TN contractor sentenced to 3 years in prison for kickback scheme
- A judge has sentenced a Tennessee contractor to nearly three years in prison and ordered him to pay $100,000 in restitution for paying kickbacks to a Kentucky project official in exchange for a $210,000 jail expansion contract, according to the Associated Press.
- Contractor Ronald Armstrong, owner of Armstrong Construction, pleaded guilty to four charges, including wire fraud, and admitted to paying Fulton County (KY) Detention Center official Ricky Parnell $80,000 — with a promise to pay $100,000 in total — for his recommendation that Armstrong be awarded the project, according to SurfKY News. Armstrong had reportedly been doing work for Parnell and Fulton County for 20 years.
- Parnell and another defendant also pleaded guilty to their parts in the conspiracy and are awaiting sentencing.
Despite high-profile cases like this hitting the news, the prospect of jail, hefty fines and the potential for public humiliation don't seem to deter some contractors and pubic officials from breaking the law in trying to game the procurement process.
In April, a Georgia grand jury indicted a Chatham Area Transit Authority (CAT) contractor based in Savannah, GA, for submitting $200,000 in fake invoices, which were approved by two former CAT officials who were in on the scheme. The officials reportedly received cash kickbacks — and free construction work on their homes — from Anthony Florence, owner of SR Contracting, for verifying the work represented on his bills. The CAT officials have already been sentenced to prison and ordered to pay restitution. Florence faces 20 years in prison and fines of up to $250,000.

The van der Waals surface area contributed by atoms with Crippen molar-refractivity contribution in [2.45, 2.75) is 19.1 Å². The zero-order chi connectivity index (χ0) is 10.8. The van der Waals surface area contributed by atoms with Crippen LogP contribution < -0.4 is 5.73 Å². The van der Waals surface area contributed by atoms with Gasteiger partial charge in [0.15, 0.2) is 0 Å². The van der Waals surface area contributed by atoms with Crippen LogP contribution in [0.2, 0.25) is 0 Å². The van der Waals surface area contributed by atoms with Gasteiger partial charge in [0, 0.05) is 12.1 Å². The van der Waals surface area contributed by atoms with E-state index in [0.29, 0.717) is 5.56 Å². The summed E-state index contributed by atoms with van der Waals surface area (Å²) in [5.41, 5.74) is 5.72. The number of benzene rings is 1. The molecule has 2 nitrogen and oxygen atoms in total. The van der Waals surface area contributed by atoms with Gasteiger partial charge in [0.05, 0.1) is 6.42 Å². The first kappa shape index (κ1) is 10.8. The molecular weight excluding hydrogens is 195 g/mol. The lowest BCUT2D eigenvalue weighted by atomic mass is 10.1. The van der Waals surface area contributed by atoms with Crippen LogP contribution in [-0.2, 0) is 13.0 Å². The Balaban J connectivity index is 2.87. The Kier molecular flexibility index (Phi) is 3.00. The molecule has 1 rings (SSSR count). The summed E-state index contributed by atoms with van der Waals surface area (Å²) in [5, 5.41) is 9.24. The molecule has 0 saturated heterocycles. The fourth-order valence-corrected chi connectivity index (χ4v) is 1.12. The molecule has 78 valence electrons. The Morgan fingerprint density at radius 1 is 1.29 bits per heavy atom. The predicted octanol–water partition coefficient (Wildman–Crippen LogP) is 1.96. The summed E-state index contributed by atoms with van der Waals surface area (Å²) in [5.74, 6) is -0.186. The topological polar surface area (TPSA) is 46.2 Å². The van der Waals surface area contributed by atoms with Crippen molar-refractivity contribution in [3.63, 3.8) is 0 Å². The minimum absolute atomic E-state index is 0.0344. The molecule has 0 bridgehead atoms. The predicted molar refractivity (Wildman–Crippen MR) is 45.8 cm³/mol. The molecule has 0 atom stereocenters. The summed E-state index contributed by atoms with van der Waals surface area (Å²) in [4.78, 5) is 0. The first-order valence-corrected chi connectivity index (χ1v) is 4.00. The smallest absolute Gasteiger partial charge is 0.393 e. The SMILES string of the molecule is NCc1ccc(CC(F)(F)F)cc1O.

In another high-profile case, federal prosecutors charged two Atlanta contractors in February with bribery and fraud for allegedly paying city officials more than $1 million so that they could win profitable city construction contracts. Charles P. Richards Jr. and Elvin "E.R." Mitchell Jr. allegedly paid the money to an official in the city's contracting office. That individual then reportedly paid other officials who had influence over who would be awarded the contracts.
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